Recipe: Basic Vinaigrette

We eat a lot of salads around here in the spring and summer, and most of the time I like them lightly dressed with vinaigrette (though there is definitely a place for a good ranch or blue cheese dressing!).  And rather than shell out 2-3 dollars for a bottle of salad dressing that likely contains preservatives and other additives, I like to make my own.  It’s quick, incredibly simple, and delicious, and I always have the ingredients on hand: oil, vinegar or lemon juice, garlic (optional but delicious), salt, and mustard.  This recipe is also infinitely variable, as you can use different types of oil, vinegar, and mustard, or add different herbs or spices to change the flavor profile.

The recipe I give below makes enough dressing for a salad that serves 3-4 as a side salad, but it’s easily adapted to large quantities.  I’ll often make a big jar of the stuff (it keeps well in the fridge for at least a few weeks) when we’re eating a lot of salads.  The important part is the ratio of oil to vinegar: generally, I use about a third to half as much vinegar as I do oil.  The rest you can tweak based on your flavor preferences.

Basic Vinaigrette

  • oil (olive oil, walnut oil, etc. – basically any oil that tastes good on its own will make a good dressing.  I don’t use bland vegetable oils or canola oil for dressings)
  • vinegar (balsamic, red wine vinegar, white wine vinegar, apple cider vinegar, etc.; lemon juice or other acidic citrus juice also works well)
  • garlic
  • mustard (any mustard will do – even dry mustard powder works! – but my favorite is dijon)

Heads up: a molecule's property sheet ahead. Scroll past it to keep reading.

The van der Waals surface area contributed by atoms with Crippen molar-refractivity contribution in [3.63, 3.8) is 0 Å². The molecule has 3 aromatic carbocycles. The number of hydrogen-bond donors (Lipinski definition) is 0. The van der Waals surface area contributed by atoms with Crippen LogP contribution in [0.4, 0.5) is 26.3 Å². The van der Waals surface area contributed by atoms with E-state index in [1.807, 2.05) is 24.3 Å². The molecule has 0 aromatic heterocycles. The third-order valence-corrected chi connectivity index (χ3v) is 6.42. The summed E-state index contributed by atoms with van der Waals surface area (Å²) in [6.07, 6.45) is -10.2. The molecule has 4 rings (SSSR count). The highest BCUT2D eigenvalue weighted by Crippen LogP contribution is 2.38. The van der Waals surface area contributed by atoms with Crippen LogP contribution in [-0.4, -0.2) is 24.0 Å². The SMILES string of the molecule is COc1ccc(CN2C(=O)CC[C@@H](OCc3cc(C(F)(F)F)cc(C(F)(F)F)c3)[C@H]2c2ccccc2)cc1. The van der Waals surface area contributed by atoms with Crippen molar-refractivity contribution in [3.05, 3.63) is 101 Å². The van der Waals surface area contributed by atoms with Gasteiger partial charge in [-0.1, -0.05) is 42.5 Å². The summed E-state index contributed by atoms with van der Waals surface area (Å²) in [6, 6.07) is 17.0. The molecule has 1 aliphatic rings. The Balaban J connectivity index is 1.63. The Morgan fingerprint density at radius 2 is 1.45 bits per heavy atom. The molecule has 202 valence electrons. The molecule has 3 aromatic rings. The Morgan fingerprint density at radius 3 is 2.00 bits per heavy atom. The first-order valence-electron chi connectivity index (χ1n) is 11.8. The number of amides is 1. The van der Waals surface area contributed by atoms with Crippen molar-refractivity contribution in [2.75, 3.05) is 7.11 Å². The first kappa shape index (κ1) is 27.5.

• coarse salt (sea salt or kosher salt work well)
  • pepper/herbs/spices to taste

Coarsely chop 1/2 to 1 garlic clove (depending on how garlicky you like things; you could even leave the garlic out completely, if you have a hot date or something).  Gather the chopped garlic into a pile and sprinkle a pinch of salt on the pile.  Using a firm scraping/sweeping motion with the flat part of your knife, mash the pile into your cutting board; the rough texture of the salt will help to really pulverize the garlic.  Gather it into a pile again, and mash again, repeating until your garlic/salt mixture has formed a sort of paste-like consistency.

IMG_9074  IMG_9075

Pour a big glug of oil into your salad bowl.  Pour a smaller glug of vinegar in with the oil (about a third to half as much as the oil).  Add a small amount of mustard (about 1/4 – 1/2 teaspoon, depending on your flavor preference) to the oil and vinegar and use a fork or whisk to beat everything together into a nice homogeneous mixture.  You can skip the mustard, if you like, but I definitely don’t  recommend it!  Normally, oil and vinegar wouldn’t mix, right?  Well, the mustard acts as an emulsifier, binding the oil and vinegar together so they stay mixed and do not separate.  This works because there are molecules in the mustard that have both hydrophilic, or “water-loving”, parts (and vinegar is mostly water), and hydrophobic, or “water fearing” parts (and oil itself is hydrophobic).  The hydrophilic portions of these molecules bind to molecules in the vinegar, and the hydrophobic portions to molecules in the oil, and bam!  Oil and vinegar are brought together.

Now that you have your oil and vinegar all mixed up, you can add your flavor components.  Mix in your garlic paste, plus any other seasonings you might want.  Your dressing is now done!  Add your salad fixings to the bowl (this can be done up to maybe half an hour before serving, as long as you don’t toss right away); toss just prior to serving.

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One Response to Recipe: Basic Vinaigrette

  1. Pingback: Miner’s Lettuce Salad | Thomahaak Family Farm

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